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THE ALLIANCE HERALD, FRIDAY, NOVEMBER 18, 1921.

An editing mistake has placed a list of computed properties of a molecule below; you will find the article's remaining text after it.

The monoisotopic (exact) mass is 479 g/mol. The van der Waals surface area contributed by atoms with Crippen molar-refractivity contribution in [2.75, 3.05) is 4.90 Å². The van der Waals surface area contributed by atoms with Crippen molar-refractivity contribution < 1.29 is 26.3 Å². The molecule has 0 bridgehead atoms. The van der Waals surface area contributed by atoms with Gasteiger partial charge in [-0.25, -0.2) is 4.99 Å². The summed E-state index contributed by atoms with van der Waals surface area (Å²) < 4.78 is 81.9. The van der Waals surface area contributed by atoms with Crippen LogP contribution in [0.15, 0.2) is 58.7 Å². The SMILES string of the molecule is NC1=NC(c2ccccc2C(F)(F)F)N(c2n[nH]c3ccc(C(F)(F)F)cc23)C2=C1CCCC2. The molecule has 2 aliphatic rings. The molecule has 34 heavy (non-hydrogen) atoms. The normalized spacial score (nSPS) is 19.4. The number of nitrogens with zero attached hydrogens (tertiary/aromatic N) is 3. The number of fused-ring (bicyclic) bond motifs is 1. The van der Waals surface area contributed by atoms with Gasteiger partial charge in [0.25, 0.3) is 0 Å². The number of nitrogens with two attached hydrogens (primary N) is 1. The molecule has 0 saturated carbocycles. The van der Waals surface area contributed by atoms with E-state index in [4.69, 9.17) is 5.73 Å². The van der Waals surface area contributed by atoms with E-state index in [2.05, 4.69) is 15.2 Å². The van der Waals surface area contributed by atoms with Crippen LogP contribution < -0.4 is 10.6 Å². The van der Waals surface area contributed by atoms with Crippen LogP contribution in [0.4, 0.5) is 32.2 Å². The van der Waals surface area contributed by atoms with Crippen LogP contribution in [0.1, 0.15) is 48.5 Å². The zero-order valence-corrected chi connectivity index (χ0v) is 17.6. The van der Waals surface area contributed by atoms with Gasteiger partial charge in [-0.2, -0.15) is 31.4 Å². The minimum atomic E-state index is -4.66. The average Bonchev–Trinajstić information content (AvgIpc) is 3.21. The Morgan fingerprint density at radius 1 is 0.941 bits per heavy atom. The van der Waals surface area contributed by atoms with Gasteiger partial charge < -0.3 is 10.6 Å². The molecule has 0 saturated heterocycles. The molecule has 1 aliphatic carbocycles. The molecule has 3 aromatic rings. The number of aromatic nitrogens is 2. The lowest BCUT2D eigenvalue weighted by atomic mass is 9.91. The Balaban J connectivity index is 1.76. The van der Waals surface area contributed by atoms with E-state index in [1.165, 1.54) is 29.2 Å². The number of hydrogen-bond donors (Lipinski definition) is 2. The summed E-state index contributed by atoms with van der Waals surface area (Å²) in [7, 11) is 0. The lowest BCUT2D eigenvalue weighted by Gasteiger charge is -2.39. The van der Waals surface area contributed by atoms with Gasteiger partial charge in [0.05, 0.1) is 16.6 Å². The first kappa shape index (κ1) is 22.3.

Cljr AUtaurr Hrralu TUESDAY AND FRIDAY BURR PRINTING CO., Owners Entered at the po.tofTice at Alliance, Mcb., for transportation through the nails as second class matter. GEORGE L. BURR, Jr E-litor EDWIN M. BURR Business Mgr. Official newspaper of the City of Alliance; official newspaper of Box Butte County. Owned and published by The Burr Printing Company, George L. Burr, Jr, President; Edwin M. Burr, Vica President. HOLD YOUR HOSSES. Exciting days are coming for Alli nce, Box Butte county and western Nebraska. That magical word, "oil," vill be responsible for what i3 exceed ingly likely to happen. Prospects, if that word may be used seriously in the same breath with mention of a wild cat venture, are fair, and are improv ing right along. Those who claim to be in the know in regard to oil formations, aixl who cpeak the lingo of the oil fields, will shortly begin talking in unfamiliar but sweetly sounding phrases of one stratum and another, of certain sands that bear the magical fluid that fills the pockets with money and makes the motors cars mote merrily and quite Inexpensively, if one doesn't figure in wear and tear and tires. The song of the Lorelei didn't compare with the music of these sirens. Before long, unless all our prospects go on the blink, we'll be hearing tales of the stenographer, slaving along on a pittanc eof $125 a month, who in vested $35 in the Stinger Oil company and left for Europe with a cool mil lion dollar after disposing of her stock. There'll be stories of the poor cobbler who took a chance and mort gaged his last peg and shot the whole works on the Golden Geyser and is now giving away Christmas presents fash ioned of beaten gold, the while he rides about in his Rolls-Royce. There'll be tales to stir the imagination and open the pocketbook. The strange part of It is that many of these tales will be true. It's the wme story the world over whenever a lew oil field la discovered. A thousand Uo-.tne shot occasionally proves dinner. Of course, there are nine hundred and ninety-nine times that ii doern't. So far as indications go, where is a chance for striking oil near Alliance. The prophets say there is a sheet of oil across the entire country, and that there is every reason to believe that a streak cuts through western Nebraska. Over at Rushville, at a depth of only 2,000 feet, oil .has been struck. The wild-eyed and imaginative press has hailed it as a thousand-barrel well. Actually, no one knows what its ca- pacity will prove. The drillers only penetrated into the oil-bearing sar.ds . lor six inches. The well was then capped, temporarily, following a cave in, and it will be some time until the ttuth is known. Over at Lakeside, it is said, the oil Well has been gassing for forty-eight hours. The inference is that a gusher way spring forth any minute. How ever, at Crawford, there were gas in dications for two or three weeksj, but no oil was ever found. Every resident of the county hopes, of course, that the prospects may pan out even better than our present high st hope3. It will be the biggest thing that ever happened to western Ne braska. But remember, please, that so far there are only praspects, and that until the field is proven, the men who gamble in oil will be taking a long chance. At Rushville, the syndicate that put down the well is composed of over lour hundred small stockholders. The Lakeside well is owned by a much smaller group, each member of which is well able to lose should the project flivver. If you feel the urge to gam ble, nothing we can say will be likely to dissuade you. Just bear in mind that even with indications that can be construed as favorable it's still a long shot, and if you can't afford to kiss your stock subscription good-bye, keep it in the bank. Once the field is prov ed, there'll still be an opportunity to get in before all the plums have been shaken down. Don't put your faith in headlines written under the stress of excitement. Many a thousand-barrel well has proven, when the excitement died down, to be in the thirty-barrel class. This is the time to sit steady on the seat and hold in the horses. MUSIC WEEK. The idea of setting apart a week fcr one purpose or another has pread al most too rapidly. The idea began with a Pay-Up Week many years ago, but since then eYery organization and hundreds of. big business firms have adopted the suggestion until now, if w desire to observe all the weeks that have been set apart this year, it would take a normal lifetime. There's been everything from Carbon Paper Week .o a Home Town Paper Week, and a Simmons Beds Week to a Kiss Hour Wife Week. There's no limit to it. With a good idea so greatly over worked, when a week comes along that should be set apart and observed, all the average citizen does is to cust one look at the headline and then turn rapidly to the place in the paper where it tells about the progress in the Ar- buckle trial. Music week is one of the occasions that shouldn't b overlooked. Spon sored by a county-wide organization, a state organization and an Alliance committee, it deserves to be remem- bered and observed. As a nation we've i been going too fast a pace to pay proper attention to music. The aver age man thinks of music only as the accompaniment at the time the plate is passed in church; the blare that goes up from the bandstand during the races, the assortment of canned music that comes from his phonograph; the tunes to which the musical comedy chorus cavorts, or something on that order. Always his musical impressions come to him from the outside. And the originators of Music Week, we understand, want music to come from the individuals, as well as brought to them. I thasn't been so many years ago, when civilization in this country was not so complex and there weren't so many amusements, singing was pretty general over the country. An enter tainment wasn't complete without songs from the company. Now there may be a solo or two, or several red seal sections on the vie, and that ends It. But music is coming back. In every town of consequence in the country there are clubs where men, the sober minded fellows in the banks and the stores, get together and let their lungs out If they can't sing, they at least make a noise. It's good for what ails them, and the effect isn't so terrifie as might be imagined. The national as sociation is working for a revival of the old-time bands of Christmas carol ers. One Nebraska town had them last years nnd there'll be more this Decem ber. This was one of the Yuletide customs that should have been retained with the Christmas tree and the Santa Claus myth. The program in Alliance seek3 to stimulate interest in the old songs, and to get all of us to sing them. It won't hurt any of us, and it may 6me good. Its worth a trial, if there is only enough interest during the week of November 20 to 26, maybe, when Christmas comes, some enter prising soul will bring in a municipal tree and we'll have a huge celebration, with public singing, followed by a band of carolers telling the good tidings ir, a way that will make all of us gla'J that we are alive to enjoy the greate? ; festival of the yeat, l NO DANGER SIGNAL. In this issue of The Herald will be found some Armistice Day reflection? of an exsoldier. The editor of thif newspaper, also an ex-service man, doesn't endorse all of ihe opinions that are expressed in that communication. There are plenty of other cx-soldier$ who do not. But the fact remains what one man does. You huve our assur ance that he is a man who saw hard service. The tone of the entire letter shows that while he is proud of the sacrifices he made, he has in his heart little but bitterness for those who) cheered him on his way to the front, i It's surprising the amount of resent-1 ment there is on the part of the ex- soldiers. Their restlessness, induced by the change from the activity of the fields of war to the marts of trade and industry; the fact that others pros pered while they suffered; the fact that the broken and wounded have not had adequate care the fact that many of them are jobless, have all helped to swell the tide of discontent. This soldier sees America threatened by a wave of bolshevism, it's life Hershman ALLIANCE DRUG CO. Accurate Prescription Service. 214 Box Butte Ave. hanging by a thread. He sees in these discontented soldiers a menace to the country they helped to save. He has undoubtedly talked with other ex soldiers who tnlked as he talks. All of us have. And yet, mere talk never yet constituted a menace. It is the sacred right of soldiers, from the days when men fought with battle-axes, to beef. All during the war we had it. Men beefed and com plained because they were held in training camps and not put directly into the trenches; they beefed because they were sent to the trenches without adequate training. They kicked about the fowl and the rides in boxcars, the cooties, the discomforts everything imaginable. And yet when they faced the Boche they fought like demons. It is axiomatic in the service that sol diers will complain if they don't, look out for trouble. There are a lot of soldiers feeling the stings of injustice, and there'll be more of them before the winter is over. But only the weak ones will do any thing more than utter their discontent. It took all kinds of men to make an army. Some of them weren't worthy of the honor for which they were un derpaid. It's hard, on the return, to find that fine words uttered at the time the troops marched away are 'now meaningless that there is a desire to forget rather than to reward sacrifices. The soldiers that won the war may beef about it and say all manner of mean things, but they don't mean any thing by it. It's just their way of let ting off steam. However, the fact that the ex-sol diers can be depended on, whether treated fairly or otherwise, to uphold the government for which they have risked their lives, doesn't change the fact that the nation is in debt to these men, and that the debt should be paid. The writer doesn't favor the bonus, but he does hold that unemployed, the wounded, the maimed and all these T THE SPINAL COLUMN SanF urL The Way Rheumatism is needless tor ture. Thousands of people suffer with rheumatism and many of them are doomed to life in an invalid's chair, doping with num erous drugs to deaden their pain, simply because they don't know that behind their suffering there is a CAUSE that can be remov ed permanently ani easily. Rheumatism in the EFFECT of a CAUSE. WITHOUT THE CAUSE THERE CAN HE NO EFFECT. Chiropractic has proven that rheumatism and more than ninety per cent of all other dis eases are the direct result of impinged nerves at the point where they emit from the spinal column and by relieving such pressure by adjustment of the subluxed vertebrae responsible for it the EFFECT or dis ease disappears. See your Chiro practor. Consultation without obligation. DBS. JEFFREY & SMITH Chiropractic Health Service. Over Harper's Dept. Store. Armand COMPLEXION POWDER InVklfflLE PINK (P WUffE-BOXES ARMAND Complexion Powder speaks for itself. One trial will prove to you how wonderful it really is! Buy a box of Armand today. Armand "Bouquet" is a fairly dense powder, at 50c, and Armand "Aida" is a cold cream powder, very dense and clinging, at $1. & Scotten Alliance, Neb. men should be given an opportunity to get back to the place they were when they entered the service. We know what It is to come back to find a Job filled; to receive a handshake as a welcome from the fellow who couldn't find words to express his gratitude when his emp!oye left to fight his bat tles. If there can't be a return to normalcy, then by all means let's urge 1,1 u f some way ly which every community I jrhould be compelled to take care of( the jobless men who enlisted from it i . until conditions get better. This is ! the least we can do. I Herald Want Ad3 are read. r.l,.,.,.,.,.,. . .,.,.,.,.,..,.. . , , .... ......... ; . . v.;.,..;;; , . 7? Lots of Goal In Our Bins NOW. We Can Supply You With the Coal Best Suit ed to YOUR Needs. With the arrival of vmmistakeable signs of continued colder weather mornings and evenings when a fire is necessary many are filling their coal bins. Our supply is large at this time. An order given us means no waits the kind of coal you want well screened. Phone 545 and give us your order. We know the value of a sat isfied customer. Note these prices Delivered in Alliance Best grades of Coal Kirby or Owl Creek Chestnut, per ton $ 9.00 Kirby or Owl Creek Nut, per ton 12.50 Kirby or Owl Creek Egg Nut, per ton 12.50 Kirby or Owl Creek Lump, per ton 13.00 Sheridan Lump, per ton 11.50 Colorado Lump, per ton 15.50 Colorado Nut, per ton 14.50 $1.00 PER TON LESS AT THE BINS. Alliance Creamery Co. Phone 545 or Leave Orders with E. T. Gregg, at our City Station, 118 West Third Street. '.'tt'''',.' J, I 1(1 The Ford Sedan is the favorite family car, seats five comfortably. While an I . I I enclosed car with permanent top, it has large windows, and may in a minute be I t HI sun. In inclement weather it is a closed car, dust-proof, water-proof, cold-proof. HI Finely upholstered. Equipped with electric starting and lighting system and . l demountable rims with 3 lA-inch tires all around. A real family car. Anybody can ; safely drive it. It has all the conveniences of an electric car with the economy HI which goes with Ford cars, low cost of purchase price, small cost of operation. HI and maintenance. Won't you come in and look at it? Ill - .i COURSEY & MILLER ; I w Jj V '1 T ' Alliance NhrnItA 111 rri ii ! rrrrnQ' ' Amance ; I 1 PANNING YOUR COMPETITOR (Nebraska City Tress.) An Indiana physician has just won a judgment of $05,000 from four of his fellow physicians. In his suit, which was terminated in court in his favor the other day, the plaintiff al leged that his rivals in the profession had not only written black-hand let ters urging him, for his own safety, to leave the community in which he was plainly prospering, but they a!fO succeeded in getting his 'eitific.ite away from him and forcing hm to fight through the courts for three years before he could re-establish his rifc-ht to practice. He sued for $100, 000 and the jury was so impressed with the justice of his claim that it gave him $05,000 after deliberating only a short time. His four rivals, THE UMIVERSAlt CAR $ country town physicians, will le re quired to work long and hard, it 1. believed, before they pay off the Jeot.. Panning one's competitor in un un fair manner has always been poor business. Only newspaper men cmi . swat each other editorially lay and be friends the next, and oven U'iit precarious and rather unman!..' game has just about been played outi Women are most efficient, really. A woman can drive slowly and nick, about as many pedestrians as a man . can get at fifty miles per hour. New potato sacks, in any quantity. O B a n n o n &. Neuswanger. 96tf